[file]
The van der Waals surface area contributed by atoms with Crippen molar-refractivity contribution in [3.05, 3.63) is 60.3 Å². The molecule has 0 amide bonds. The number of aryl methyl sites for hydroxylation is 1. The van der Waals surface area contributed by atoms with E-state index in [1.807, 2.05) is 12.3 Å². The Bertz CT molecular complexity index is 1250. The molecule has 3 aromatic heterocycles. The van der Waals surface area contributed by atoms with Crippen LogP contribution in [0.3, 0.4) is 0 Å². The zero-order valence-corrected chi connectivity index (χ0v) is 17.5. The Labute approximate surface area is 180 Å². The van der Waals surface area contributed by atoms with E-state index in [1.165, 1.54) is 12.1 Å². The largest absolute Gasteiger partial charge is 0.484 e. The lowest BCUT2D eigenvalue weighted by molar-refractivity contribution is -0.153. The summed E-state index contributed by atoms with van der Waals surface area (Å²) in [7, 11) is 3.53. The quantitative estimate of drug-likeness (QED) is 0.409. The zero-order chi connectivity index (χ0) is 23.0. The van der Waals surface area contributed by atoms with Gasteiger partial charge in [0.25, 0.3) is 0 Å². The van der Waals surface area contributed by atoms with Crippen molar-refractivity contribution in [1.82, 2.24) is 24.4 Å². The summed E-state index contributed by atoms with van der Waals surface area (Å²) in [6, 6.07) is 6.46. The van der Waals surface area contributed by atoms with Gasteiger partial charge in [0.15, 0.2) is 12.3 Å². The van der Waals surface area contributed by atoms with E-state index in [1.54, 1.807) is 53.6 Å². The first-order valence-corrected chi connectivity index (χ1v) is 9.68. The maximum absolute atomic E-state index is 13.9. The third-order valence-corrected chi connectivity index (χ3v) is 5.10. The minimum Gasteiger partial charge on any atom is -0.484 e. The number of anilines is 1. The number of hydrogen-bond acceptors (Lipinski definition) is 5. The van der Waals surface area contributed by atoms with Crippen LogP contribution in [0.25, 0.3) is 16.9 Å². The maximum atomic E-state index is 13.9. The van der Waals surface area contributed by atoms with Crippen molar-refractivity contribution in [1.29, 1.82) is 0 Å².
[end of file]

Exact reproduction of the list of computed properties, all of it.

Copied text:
The van der Waals surface area contributed by atoms with Crippen molar-refractivity contribution in [3.05, 3.63) is 60.3 Å². The molecule has 0 amide bonds. The number of aryl methyl sites for hydroxylation is 1. The van der Waals surface area contributed by atoms with E-state index in [1.807, 2.05) is 12.3 Å². The Bertz CT molecular complexity index is 1250. The molecule has 3 aromatic heterocycles. The van der Waals surface area contributed by atoms with Crippen LogP contribution in [0.3, 0.4) is 0 Å². The zero-order valence-corrected chi connectivity index (χ0v) is 17.5. The Labute approximate surface area is 180 Å². The van der Waals surface area contributed by atoms with E-state index in [1.165, 1.54) is 12.1 Å². The largest absolute Gasteiger partial charge is 0.484 e. The lowest BCUT2D eigenvalue weighted by molar-refractivity contribution is -0.153. The summed E-state index contributed by atoms with van der Waals surface area (Å²) in [7, 11) is 3.53. The quantitative estimate of drug-likeness (QED) is 0.409. The zero-order chi connectivity index (χ0) is 23.0. The van der Waals surface area contributed by atoms with Gasteiger partial charge in [0.25, 0.3) is 0 Å². The van der Waals surface area contributed by atoms with Crippen molar-refractivity contribution in [1.82, 2.24) is 24.4 Å². The summed E-state index contributed by atoms with van der Waals surface area (Å²) in [6, 6.07) is 6.46. The van der Waals surface area contributed by atoms with Gasteiger partial charge in [0.15, 0.2) is 12.3 Å². The van der Waals surface area contributed by atoms with E-state index in [1.54, 1.807) is 53.6 Å². The first-order valence-corrected chi connectivity index (χ1v) is 9.68. The maximum absolute atomic E-state index is 13.9. The third-order valence-corrected chi connectivity index (χ3v) is 5.10. The minimum Gasteiger partial charge on any atom is -0.484 e. The number of anilines is 1. The number of hydrogen-bond acceptors (Lipinski definition) is 5. The van der Waals surface area contributed by atoms with Crippen LogP contribution in [0.25, 0.3) is 16.9 Å². The maximum atomic E-state index is 13.9. The van der Waals surface area contributed by atoms with Crippen molar-refractivity contribution in [1.29, 1.82) is 0 Å².